The Minnesota Department of Commerce Wednesday announced that it recently took action to shut down and place into receivership two collection agencies it says were collecting without proper licensing and operating out of trust, with trust account balances near or below zero.

The Commerce Department said that this past summer it began an investigation into ARM companies Receivables Management Solutions, Inc. (RMS) and Wentworth Assets, LLC, and their owner Robert Dunham. As part of its investigation, the state uncovered 40 separate dates from June 2012 to January 2013 where RMS’ trust account had either a zero or negative balance.  Under Minnesota law, collection agencies are required to establish a separate trust account to hold the money they collect on behalf of their clients to ensure that the money collected is not co-mingled with money for operating or other expenses.

The Commerce Department alleges that Dunham not only violated Minnesota law by comingling money for operating expenses and money collected for its clients in one account, but that the funds in the account were used for personal expenses.

[UPDATED 1:08pm Eastern to include statement from Dunham]

Dunham told in a statement that the Commerce Department is not correctly presenting information in the case. “As to the alleged charges made by the Minnesota Department of Commerce, I would like to state I plan to vigorously defend myself of these charges,” said Dunham. “What the Department fails to identify is the fact I sold the assets and client base of RMS as of April 1, 2013. Many of the allegations made about personal items purchased were made after the sale. I am confident once all the facts are discovered and considered it will shed a different light on this matter.”

Dunham recently wrote a piece titled “The Death of an Agency,” for his column in Collection Advisor magazine that detailed recent issues at his company which resulted in its closing, but does not mention an investigation.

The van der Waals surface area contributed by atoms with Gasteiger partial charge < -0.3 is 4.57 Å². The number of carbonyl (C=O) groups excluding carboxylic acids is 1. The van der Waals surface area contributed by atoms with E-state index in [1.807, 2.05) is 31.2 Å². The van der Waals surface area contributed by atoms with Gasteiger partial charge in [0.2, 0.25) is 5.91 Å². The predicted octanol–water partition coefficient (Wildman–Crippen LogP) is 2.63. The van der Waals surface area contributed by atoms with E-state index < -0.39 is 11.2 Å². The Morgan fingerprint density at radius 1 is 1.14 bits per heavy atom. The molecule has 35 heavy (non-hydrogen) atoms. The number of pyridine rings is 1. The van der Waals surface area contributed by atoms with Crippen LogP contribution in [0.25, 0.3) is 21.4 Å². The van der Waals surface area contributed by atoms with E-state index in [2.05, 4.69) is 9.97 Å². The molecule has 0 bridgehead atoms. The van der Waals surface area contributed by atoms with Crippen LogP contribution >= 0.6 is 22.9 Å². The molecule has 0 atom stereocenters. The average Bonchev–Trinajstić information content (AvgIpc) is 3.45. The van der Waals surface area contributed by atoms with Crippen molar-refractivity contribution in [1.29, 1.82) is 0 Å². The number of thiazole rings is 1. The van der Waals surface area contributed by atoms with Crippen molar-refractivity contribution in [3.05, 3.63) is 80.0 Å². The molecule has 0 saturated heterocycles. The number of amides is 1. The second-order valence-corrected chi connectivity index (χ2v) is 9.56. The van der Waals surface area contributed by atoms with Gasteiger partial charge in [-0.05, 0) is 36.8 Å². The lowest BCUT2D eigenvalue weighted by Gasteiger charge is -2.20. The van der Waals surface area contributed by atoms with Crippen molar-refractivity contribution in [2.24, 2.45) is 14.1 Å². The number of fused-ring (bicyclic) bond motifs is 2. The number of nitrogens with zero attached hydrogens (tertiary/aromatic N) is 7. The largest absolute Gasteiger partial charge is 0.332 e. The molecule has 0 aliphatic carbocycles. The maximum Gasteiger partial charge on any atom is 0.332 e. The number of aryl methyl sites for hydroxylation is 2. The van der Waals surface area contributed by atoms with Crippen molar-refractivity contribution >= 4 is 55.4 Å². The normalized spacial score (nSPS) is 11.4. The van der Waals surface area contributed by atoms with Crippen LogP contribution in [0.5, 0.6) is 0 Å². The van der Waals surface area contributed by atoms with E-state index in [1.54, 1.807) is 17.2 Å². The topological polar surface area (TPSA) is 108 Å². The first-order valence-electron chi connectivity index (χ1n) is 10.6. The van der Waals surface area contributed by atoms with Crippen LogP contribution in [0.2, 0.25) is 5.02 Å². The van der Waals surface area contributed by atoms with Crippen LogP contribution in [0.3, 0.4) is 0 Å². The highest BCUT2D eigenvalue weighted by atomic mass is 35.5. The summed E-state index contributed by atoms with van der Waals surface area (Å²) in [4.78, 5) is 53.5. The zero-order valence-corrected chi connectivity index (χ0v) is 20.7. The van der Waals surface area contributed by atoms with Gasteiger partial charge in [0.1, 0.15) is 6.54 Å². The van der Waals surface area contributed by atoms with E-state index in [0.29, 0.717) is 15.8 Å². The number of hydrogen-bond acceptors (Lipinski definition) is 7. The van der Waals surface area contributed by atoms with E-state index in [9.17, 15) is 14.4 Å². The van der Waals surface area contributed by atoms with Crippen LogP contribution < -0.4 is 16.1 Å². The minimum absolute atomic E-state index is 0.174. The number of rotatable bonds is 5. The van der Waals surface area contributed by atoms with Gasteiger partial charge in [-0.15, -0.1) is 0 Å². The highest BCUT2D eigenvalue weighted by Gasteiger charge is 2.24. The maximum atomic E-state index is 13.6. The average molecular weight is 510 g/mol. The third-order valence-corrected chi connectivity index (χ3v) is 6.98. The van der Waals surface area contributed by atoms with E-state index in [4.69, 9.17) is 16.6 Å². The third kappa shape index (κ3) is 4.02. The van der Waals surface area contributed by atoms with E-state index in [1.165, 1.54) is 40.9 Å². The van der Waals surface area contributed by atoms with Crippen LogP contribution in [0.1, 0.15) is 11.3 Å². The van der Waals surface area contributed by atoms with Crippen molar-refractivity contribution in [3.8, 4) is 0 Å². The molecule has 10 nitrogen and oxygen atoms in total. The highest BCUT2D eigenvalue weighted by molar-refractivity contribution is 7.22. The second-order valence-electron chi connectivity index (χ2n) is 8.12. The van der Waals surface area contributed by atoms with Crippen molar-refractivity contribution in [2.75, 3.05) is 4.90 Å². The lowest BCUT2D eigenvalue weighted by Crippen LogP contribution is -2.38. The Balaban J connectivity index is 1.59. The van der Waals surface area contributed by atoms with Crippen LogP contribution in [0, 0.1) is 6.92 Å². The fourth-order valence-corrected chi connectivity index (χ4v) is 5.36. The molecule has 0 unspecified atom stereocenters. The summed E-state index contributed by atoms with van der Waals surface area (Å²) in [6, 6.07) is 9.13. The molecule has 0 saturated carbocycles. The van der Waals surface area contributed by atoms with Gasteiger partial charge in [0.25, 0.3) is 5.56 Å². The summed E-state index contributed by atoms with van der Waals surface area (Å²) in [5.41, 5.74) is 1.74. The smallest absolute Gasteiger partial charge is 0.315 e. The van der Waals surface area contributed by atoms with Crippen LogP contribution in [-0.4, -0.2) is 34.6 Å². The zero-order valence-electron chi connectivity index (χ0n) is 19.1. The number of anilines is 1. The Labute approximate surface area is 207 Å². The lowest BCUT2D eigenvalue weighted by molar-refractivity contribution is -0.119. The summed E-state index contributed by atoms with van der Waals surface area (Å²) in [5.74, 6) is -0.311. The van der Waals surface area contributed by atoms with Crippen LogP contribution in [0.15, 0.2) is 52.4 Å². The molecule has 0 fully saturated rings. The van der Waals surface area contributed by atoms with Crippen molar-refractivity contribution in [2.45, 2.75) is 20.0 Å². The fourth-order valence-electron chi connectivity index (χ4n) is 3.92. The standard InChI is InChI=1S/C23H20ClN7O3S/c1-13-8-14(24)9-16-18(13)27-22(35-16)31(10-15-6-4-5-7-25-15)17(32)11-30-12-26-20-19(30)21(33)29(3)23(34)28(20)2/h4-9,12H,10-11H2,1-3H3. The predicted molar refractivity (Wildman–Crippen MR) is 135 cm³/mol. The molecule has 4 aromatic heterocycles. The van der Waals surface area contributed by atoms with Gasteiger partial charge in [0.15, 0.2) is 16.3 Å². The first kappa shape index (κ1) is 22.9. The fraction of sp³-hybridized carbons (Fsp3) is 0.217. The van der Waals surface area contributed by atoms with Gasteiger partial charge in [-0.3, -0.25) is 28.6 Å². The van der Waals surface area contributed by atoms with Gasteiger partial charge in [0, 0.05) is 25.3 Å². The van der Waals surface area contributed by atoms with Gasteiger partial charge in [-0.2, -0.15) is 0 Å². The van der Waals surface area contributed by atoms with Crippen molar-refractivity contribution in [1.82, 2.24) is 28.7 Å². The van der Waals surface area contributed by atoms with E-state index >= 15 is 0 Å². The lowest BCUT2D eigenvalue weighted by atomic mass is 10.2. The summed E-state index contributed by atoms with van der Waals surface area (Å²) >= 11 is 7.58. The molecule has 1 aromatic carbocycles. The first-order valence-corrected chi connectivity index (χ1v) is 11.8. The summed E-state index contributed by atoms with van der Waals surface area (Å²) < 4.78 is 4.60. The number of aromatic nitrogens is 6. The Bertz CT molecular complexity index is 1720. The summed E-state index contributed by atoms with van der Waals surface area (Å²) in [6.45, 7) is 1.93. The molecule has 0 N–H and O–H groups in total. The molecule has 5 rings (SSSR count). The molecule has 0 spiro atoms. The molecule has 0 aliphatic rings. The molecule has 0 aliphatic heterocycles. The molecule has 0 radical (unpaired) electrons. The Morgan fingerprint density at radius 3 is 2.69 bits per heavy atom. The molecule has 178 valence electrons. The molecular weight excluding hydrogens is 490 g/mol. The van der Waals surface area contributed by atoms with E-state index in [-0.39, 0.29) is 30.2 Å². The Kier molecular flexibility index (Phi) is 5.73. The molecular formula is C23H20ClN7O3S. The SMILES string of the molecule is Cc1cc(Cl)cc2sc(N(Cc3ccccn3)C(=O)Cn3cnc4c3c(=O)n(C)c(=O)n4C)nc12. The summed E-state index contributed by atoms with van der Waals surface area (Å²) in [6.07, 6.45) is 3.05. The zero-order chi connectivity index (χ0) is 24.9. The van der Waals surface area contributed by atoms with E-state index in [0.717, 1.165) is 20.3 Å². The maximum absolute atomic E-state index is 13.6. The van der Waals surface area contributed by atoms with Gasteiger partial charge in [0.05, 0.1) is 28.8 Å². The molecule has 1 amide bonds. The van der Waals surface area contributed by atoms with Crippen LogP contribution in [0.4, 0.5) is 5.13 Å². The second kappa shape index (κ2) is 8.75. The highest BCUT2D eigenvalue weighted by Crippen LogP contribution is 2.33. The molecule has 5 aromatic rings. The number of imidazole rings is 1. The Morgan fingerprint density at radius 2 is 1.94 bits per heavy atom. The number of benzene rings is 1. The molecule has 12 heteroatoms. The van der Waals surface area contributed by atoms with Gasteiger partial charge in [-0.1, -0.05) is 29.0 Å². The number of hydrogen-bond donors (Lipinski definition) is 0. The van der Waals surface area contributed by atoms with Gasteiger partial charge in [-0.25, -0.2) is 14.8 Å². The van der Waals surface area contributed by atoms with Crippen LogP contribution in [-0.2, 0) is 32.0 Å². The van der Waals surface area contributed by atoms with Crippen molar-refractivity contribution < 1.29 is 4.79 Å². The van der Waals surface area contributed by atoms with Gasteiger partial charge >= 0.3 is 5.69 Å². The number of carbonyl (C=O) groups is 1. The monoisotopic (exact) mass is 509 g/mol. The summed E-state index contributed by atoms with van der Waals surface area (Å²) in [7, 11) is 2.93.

The violations listed in the action also detail that Dunham and RMS refused or intentionally failed to account to their 4,966 clients (as of May 9, 2013) for all of the money collected on the clients’ behalf within 30 days from the last day of the month in which the money was collected.  The state further alleges that Dunham ordered RMS staff on at least two occasions to fabricate checks from consumer bank accounts to help cover RMS’ payroll.  Additionally, it is alleged that upon Dunham’s order RMS employees deposited post-dated checks from consumers prior to the check date, which resulted in financial problems for the affected consumers.

During the investigation, Dunham acknowledged that he let RMS’ license lapse because the company had a “net worth of over a negative million dollars” and could not afford the required surety bond to obtain a license. But Minnesota regulators say that the companies continued to operate without a license and entered into at least 1,212 new debt collection contracts with clients between August 8, 2012 and May 2013.

The Commerce Department said that RMS and Wentworth have been placed into receivership. By court order, debt collection companies are placed into receivership in order for the court-appointed receiver to manage the business, obtain a full accounting of the total amount of money the businesses collected for clients, the amount of money owed to clients, and the amount of money actually collected from consumers to pay off their debt.


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